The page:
East Central Reporter

East Central Reporter

Wednesday, February 26, 2020

Incumbent Phillips plans to keep pro-business stance in Springfield

Local Government

By East Central Reporter Reports | Mar 21, 2016

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Republican state House Rep. Reggie Phillips wants to help turn around the state's business climate.

State House Rep. Reggie Phillips, who recently beat his Republican competitor in all six District 110 counties during the March 15 primary, wants to return to Springfield and accomplish an Illinois business turnaround.

“I’m really appreciative [voters] want to send me back,” Phillips recently told East Central Reporter. “I really would like to be part of this turnaround in our state, to see us be pro-business, to save the jobs we’ve got and to remotely see in the next three years new businesses come to our district and our state. That really would thrill me to death.”

What’s interesting, the representative added, is that when talking to his Democratic colleagues at the capital, he has found that they also want more job creation for their districts.

“But when I ask them about how they think they’ll get jobs in their district, they really don’t have a clue,” Phillips said.

That’s why, since taking office in January 2015, Phillips said he has continued to ask business owners what it is they need locally and in the state to help them succeed.

“The very reason I got into [politics] was because it is very difficult to create jobs in Illinois,” he said. “We’re not pro-business by any means, so I traveled up and down this district talking to business people before I ran. They had the same consensus: that it wouldn’t take them much to move 18, 20 miles across the border to Indiana to see something more positive for growing their businesses.”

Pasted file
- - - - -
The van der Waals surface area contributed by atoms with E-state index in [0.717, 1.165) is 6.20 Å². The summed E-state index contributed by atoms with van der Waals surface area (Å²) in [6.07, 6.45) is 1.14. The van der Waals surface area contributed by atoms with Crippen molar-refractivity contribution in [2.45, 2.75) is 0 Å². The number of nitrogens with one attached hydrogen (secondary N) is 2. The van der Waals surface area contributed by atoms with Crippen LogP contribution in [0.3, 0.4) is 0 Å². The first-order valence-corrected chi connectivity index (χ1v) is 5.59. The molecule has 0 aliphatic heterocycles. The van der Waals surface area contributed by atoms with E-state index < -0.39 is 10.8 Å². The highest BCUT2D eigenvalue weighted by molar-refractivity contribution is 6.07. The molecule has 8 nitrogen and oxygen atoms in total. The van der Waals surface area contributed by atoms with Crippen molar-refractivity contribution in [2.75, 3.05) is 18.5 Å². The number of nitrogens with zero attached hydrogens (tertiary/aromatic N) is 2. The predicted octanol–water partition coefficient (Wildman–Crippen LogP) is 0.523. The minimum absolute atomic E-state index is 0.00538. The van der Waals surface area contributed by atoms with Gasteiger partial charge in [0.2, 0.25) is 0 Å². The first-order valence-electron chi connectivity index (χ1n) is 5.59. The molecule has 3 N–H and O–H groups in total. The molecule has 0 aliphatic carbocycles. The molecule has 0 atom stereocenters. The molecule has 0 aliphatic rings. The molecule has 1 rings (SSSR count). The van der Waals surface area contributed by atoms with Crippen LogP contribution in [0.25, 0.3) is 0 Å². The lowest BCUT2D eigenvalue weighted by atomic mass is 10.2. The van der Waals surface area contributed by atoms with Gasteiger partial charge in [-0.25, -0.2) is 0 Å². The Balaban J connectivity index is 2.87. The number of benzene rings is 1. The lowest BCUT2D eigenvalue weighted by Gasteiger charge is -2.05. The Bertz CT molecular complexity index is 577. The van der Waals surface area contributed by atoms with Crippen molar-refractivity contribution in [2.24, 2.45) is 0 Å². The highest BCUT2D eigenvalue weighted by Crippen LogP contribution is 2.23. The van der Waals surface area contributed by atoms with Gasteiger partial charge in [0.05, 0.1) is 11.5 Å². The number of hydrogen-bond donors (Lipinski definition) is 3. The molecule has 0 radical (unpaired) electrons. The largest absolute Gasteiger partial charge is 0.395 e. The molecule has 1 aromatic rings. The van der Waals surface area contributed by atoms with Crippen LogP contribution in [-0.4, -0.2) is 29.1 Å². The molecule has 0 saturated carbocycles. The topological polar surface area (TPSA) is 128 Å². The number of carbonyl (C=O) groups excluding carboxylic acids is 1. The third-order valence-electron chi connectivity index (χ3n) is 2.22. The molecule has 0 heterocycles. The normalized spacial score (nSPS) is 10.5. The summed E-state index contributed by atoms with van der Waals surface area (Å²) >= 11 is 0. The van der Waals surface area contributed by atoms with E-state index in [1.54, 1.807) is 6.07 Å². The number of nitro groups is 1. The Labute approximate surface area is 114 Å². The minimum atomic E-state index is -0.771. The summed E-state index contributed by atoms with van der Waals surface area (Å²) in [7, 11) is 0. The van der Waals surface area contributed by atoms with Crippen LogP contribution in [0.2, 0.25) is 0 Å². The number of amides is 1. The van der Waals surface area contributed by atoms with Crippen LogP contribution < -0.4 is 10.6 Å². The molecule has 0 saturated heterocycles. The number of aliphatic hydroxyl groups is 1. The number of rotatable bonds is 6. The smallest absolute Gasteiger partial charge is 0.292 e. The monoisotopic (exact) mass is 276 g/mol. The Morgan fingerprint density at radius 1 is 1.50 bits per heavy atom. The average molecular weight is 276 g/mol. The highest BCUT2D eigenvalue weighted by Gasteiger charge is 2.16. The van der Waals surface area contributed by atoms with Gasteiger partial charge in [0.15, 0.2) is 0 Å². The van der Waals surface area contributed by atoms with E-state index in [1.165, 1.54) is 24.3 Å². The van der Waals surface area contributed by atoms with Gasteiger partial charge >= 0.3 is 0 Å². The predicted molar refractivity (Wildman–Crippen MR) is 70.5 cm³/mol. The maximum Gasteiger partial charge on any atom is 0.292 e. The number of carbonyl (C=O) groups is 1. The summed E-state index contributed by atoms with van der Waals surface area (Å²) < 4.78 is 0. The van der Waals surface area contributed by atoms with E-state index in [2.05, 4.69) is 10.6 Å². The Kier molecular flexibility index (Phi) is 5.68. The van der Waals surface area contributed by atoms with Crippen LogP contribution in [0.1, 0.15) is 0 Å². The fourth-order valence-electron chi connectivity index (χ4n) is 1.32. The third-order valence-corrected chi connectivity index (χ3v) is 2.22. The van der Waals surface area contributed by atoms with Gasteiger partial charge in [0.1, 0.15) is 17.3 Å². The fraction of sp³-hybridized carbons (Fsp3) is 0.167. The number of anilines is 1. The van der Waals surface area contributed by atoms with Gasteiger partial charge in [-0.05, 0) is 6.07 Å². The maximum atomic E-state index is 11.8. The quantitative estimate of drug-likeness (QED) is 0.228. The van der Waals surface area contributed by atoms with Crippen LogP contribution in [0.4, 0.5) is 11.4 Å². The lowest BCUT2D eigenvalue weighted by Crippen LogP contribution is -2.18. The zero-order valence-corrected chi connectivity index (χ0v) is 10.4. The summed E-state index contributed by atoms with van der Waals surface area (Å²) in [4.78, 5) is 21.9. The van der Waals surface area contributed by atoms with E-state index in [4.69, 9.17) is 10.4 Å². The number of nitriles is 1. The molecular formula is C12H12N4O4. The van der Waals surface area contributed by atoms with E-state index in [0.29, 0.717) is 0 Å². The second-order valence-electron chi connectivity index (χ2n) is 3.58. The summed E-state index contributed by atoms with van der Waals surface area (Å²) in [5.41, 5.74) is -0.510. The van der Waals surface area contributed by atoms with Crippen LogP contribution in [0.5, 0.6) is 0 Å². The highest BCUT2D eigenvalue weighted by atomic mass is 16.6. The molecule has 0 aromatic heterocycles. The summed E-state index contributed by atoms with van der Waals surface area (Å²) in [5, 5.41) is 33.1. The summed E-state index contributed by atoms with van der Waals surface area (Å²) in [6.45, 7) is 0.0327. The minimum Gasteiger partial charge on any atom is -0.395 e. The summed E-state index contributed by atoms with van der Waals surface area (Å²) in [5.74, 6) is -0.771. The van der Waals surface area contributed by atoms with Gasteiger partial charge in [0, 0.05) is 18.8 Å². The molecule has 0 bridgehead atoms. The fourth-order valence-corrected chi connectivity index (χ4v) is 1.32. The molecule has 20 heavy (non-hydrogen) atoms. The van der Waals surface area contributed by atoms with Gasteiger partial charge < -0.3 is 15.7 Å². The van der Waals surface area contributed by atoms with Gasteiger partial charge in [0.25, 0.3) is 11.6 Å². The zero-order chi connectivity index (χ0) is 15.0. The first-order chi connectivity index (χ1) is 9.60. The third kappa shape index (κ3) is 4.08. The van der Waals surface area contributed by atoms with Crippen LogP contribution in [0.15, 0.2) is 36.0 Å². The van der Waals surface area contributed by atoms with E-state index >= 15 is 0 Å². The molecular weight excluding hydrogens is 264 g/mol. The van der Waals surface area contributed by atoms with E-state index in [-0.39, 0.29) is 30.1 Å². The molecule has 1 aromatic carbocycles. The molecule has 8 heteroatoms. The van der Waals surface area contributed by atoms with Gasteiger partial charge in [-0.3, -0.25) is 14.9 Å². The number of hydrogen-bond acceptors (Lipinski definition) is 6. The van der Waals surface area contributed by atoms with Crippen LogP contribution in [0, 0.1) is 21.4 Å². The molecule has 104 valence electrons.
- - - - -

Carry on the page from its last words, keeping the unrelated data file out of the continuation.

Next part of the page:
Phillips, a Charleston resident who owns and operates a residential and commercial building business there with his wife Martha, said it’s time business people started stepping up and becoming legislators.

“I’ve got the business experience,” Phillips said. “Not many there in Springfield have the experience, so when they make a law up there, it actually doesn’t necessarily affect them. So are they actually invested in Illinois or are they not? I am.”

He added that people can see that he’s not to blame for the state’s poor business attitude.

“If you’re to listen to all of the rhetoric,” Phillips said. “It seems like to me that everybody thought that first-year legislator Reggie Phillips created this last 20 years of problems, when basically all I’ve been doing is creating jobs, giving people a place to work and creating businesses and doing what I thought I should be doing.”

Phillips plans to work that much harder to persuade fellow legislators that the people in their districts need to have good jobs, especially new university graduates.

Illinois graduates, he said, are getting the lowest wages in the last 10 years because the good paying jobs are not here.

“So what part of that do legislators just not get?” Phillips said. “That’s the message we’ve just got to keep getting to them.”

In fact, in talking recently to people who were students eight years ago and who voted for Obama, Phillips said they reported that they would not vote for him again.

“Most of them are now working minimum wage jobs or making at least half of what their potential is, but we’re going through the same thing elsewhere,” he said. “Students are saying they like Bernie Sanders, they like Hillary Clinton -- so they’re going to run into the same problems. How do we break that cycle? That is what I’d like to do.”

During the recent Republican primary this month, Phillips defeated opponent Jonathan Kaye, 10,920 votes to 7,417 votes. The Democrats now have until June to name a potential candidate to run against Phillips in the November election.

In fact, Phillips said his camp has heard that a retired state university professor could be his Democratic competitor later this year.

“That’s what we’re expecting right now, so we’re trying to get ready for it,” he said.

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